∆v = S∆σ (1) where  S  is   a   sensitivity   matrix     (usually   non­square),  ∆ σ   is   a   vector  containing   the   changes   in   conductivity   and  ∆ v   is   a   vector   containing   the  corresponding   changes   in  voltage   profiles.  S  relates   the   small   conductivity  change   within   each   individual   pixel   of   the   image   to   the   corresponding  differential boundary voltage change for each and every pixel and each and  every drive­receive electrode combination. The relationship between ∆ v and  ∆ σ   is often assumed to be linear (Barber and Brown 1990) and thus the  elements   of  S  are   independent   of   conductivity.  S  is   usually   calculated   by  assuming that the initial conductivity distribution is uniform, i.e. all elements  within a region to be imaged have the same conductivity value (Barber and  Brown 1990) and then calculating the resulting boundary voltage changes due  to small perturbations in the conductivity values for each and every element.  The   sensitivity   matrix   derived   in   this   manner   is,   in   this   paper,   called   the  uniform sensitivity matrix, denoted by Sunif. However, the relationship between  the conductivity changes and the corresponding differential boundary voltages  is   not   linear   and   virtually   no   interrogated   region   is   uniform.   The   current  distribution and therefore the voltage distribution within a body depends on  the conductivity distribution within the body and as a consequence this is also  true of the sensitivity matrix. For example, a small change in conductivity next  to   a   physically   large   conductive   area   will   have   a   smaller   effect   on   the  boundary   voltages   than   the   same   small   change   in   conductivity   next   to   a  relatively small area. Thus the coefficients of the true sensitivity matrix vary  with the conductivity distribution and this matrix is referred to in this paper as  the ideal sensitivity matrix, Sideal. In general therefore, although the sensitivity  matrix  S  changes   with   the   conductivity   distribution   and   equation   (1)   is  therefore non­linear, it has been argued that for small changes in conductivity  this non­linearity can be ignored (Barber and Brown, 1990). Shaw et al (1993)  have also reported a similar result, namely that for a small region, the linear  approximation   is   valid   for   the   conductivity   changes   of   up   to   300%   of   the  background.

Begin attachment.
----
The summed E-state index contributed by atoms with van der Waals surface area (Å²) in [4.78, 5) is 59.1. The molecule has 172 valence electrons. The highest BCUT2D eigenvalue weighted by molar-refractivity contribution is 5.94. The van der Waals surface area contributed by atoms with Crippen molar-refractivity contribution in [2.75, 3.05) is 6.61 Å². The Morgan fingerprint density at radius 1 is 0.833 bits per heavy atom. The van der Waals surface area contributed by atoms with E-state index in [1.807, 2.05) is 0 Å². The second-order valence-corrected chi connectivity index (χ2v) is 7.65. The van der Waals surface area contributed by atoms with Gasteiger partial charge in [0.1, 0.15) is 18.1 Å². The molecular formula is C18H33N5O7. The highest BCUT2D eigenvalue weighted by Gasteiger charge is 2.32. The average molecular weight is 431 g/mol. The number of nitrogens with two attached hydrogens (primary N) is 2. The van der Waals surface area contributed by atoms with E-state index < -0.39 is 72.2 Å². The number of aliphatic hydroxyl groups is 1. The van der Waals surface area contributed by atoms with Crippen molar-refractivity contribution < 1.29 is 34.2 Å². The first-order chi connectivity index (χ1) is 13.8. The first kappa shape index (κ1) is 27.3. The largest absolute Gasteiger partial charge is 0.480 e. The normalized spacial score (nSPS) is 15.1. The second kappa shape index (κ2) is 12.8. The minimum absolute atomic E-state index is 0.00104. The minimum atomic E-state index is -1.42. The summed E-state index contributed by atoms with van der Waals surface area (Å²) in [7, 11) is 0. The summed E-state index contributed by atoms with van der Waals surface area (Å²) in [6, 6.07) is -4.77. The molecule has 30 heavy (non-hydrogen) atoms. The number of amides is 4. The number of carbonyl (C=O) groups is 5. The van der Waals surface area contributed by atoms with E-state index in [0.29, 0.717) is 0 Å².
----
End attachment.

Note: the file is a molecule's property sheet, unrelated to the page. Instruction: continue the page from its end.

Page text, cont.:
We have determined that the assumption of linearity by Barber and Brown  (1990) is violated in conditions where there is a wide range of conductivity  values; this is in accordance with findings by Seagar (1983). Given accurate  spatial and conductivity information about a region to be imaged, an accurate  image of the impedance distribution can be reconstructed from the boundary  voltage data. Although this may be self­evident, it shows whether or not the  relationship described by equation (1) is valid. It also shows the extent of the  blurring of the image due to the algorithm and computational process. Also, it  serves as a benchmark for images obtained using less  a­priori  information  and as such is the "best" image that can be obtained. Recognising that in  general complete anatomical information will not be available, this paper will  address the degree of accuracy needed in the a­priori information in order to  produce a useful reconstructed image. If the method is reasonably robust it  may be possible to use anatomical information taken from a database rather  than   from   the   subject   being   imaged,   contrary   to   previous   speculations  (Zadehkoochak et al (1993)). However it will be shown in the work presented  in   the   paper   that   providing   the   model   is   closely   matched   to   that   of   the  interrogated area an improvement in image quality is achieved. It also will be  demonstrated   how   the   present   widely   used   sensitivity   algorithm   can   be  combined   with   an   approximate   knowledge   of   the   spatial   distribution   of   the  tissues to provide a better estimate of the conductivity values.